The main objective of this project is a study of synaptic plasticity viewed in postischemic neurons and a new mechanisms for ischemic neuronal damage. The principal investigator has recently found that ultrastructure of postsynaptic densities (PSDs) is highly modified following a brief ischemic episode. The structural modification is coordinated with tight anchoring of new signal transduction molecules, substantial alterations of molecular composition and protein phosphorylation in the PSDs. Ischemia is a nonspecific stimulus and it is hypothesized that structural and molecular modification of PSDs following stimulation is a fundamental process of the CNS; i.e., a structural and molecular basis for increased strength of neurotransmission (long term potentiation). However, this process if excessive may amplify the signal pathologically and cause neuronal dysfunction or even neuronal death.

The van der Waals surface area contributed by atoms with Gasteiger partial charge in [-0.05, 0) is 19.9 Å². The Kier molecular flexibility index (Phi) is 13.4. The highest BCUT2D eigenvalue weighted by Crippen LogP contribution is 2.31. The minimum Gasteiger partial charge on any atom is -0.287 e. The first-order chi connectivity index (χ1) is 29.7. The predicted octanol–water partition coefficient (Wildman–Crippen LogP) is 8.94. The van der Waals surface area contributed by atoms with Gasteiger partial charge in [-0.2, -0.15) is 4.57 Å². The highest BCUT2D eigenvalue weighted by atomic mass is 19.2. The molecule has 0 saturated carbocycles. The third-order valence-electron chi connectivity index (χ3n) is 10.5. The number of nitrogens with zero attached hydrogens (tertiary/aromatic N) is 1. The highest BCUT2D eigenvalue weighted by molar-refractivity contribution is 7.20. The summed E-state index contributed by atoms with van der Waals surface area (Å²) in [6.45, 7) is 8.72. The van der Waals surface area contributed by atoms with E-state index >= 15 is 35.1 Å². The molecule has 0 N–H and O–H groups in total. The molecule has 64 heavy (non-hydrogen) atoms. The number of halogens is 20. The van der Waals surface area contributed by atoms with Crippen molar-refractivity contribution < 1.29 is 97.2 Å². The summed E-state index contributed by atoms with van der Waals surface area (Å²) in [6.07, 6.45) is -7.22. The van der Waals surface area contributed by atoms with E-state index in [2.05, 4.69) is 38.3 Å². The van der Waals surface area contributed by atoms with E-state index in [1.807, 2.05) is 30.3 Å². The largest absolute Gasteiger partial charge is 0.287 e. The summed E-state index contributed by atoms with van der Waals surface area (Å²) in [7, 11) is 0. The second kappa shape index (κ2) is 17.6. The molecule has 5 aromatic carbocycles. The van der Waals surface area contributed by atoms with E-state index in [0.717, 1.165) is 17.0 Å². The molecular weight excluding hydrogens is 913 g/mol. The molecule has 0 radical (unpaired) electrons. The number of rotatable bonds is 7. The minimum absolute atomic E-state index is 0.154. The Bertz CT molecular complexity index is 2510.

The Specific Aims are: 1. to further study structural and molecular modification of PSDs in postischemic neurons by EM and EM tomography and by biochemical methods; 2. to study time courses of the structural and molecular modification of PSDs using the brains with systemically varied reperfusion and ischemic duration; 3. to study the mechanisms of receptor aggregation. Although glutamate antagonists are neuroprotective in ischemic stroke, they usually cause severe side effects. Understanding structural and molecular modification of PSDs that leads to postischemic enhancement of glutamate transmission may provide a new avenue to protect neuron against stroke. It may also contribute to understanding of fundamental principle of synaptic plasticity.
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